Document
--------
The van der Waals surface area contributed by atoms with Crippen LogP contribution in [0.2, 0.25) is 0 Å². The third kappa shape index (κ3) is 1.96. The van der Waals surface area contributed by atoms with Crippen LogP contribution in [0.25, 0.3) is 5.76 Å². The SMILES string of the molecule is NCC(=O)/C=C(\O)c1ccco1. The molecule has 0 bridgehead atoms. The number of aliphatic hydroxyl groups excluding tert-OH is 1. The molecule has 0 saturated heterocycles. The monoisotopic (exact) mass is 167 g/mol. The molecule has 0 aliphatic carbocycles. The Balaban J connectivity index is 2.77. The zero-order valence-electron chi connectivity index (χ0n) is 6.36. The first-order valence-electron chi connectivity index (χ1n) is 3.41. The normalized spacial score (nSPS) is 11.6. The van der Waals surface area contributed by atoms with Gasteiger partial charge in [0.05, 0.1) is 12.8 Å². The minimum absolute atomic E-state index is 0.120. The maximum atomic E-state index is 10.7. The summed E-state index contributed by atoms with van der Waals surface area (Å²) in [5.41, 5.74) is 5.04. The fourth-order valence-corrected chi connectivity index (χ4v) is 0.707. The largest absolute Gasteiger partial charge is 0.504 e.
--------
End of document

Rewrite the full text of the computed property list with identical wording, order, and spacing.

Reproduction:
The van der Waals surface area contributed by atoms with Crippen LogP contribution in [0.2, 0.25) is 0 Å². The third kappa shape index (κ3) is 1.96. The van der Waals surface area contributed by atoms with Crippen LogP contribution in [0.25, 0.3) is 5.76 Å². The SMILES string of the molecule is NCC(=O)/C=C(\O)c1ccco1. The molecule has 0 bridgehead atoms. The number of aliphatic hydroxyl groups excluding tert-OH is 1. The molecule has 0 saturated heterocycles. The monoisotopic (exact) mass is 167 g/mol. The molecule has 0 aliphatic carbocycles. The Balaban J connectivity index is 2.77. The zero-order valence-electron chi connectivity index (χ0n) is 6.36. The first-order valence-electron chi connectivity index (χ1n) is 3.41. The normalized spacial score (nSPS) is 11.6. The van der Waals surface area contributed by atoms with Gasteiger partial charge in [0.05, 0.1) is 12.8 Å². The minimum absolute atomic E-state index is 0.120. The maximum atomic E-state index is 10.7. The summed E-state index contributed by atoms with van der Waals surface area (Å²) in [5.41, 5.74) is 5.04. The fourth-order valence-corrected chi connectivity index (χ4v) is 0.707. The largest absolute Gasteiger partial charge is 0.504 e.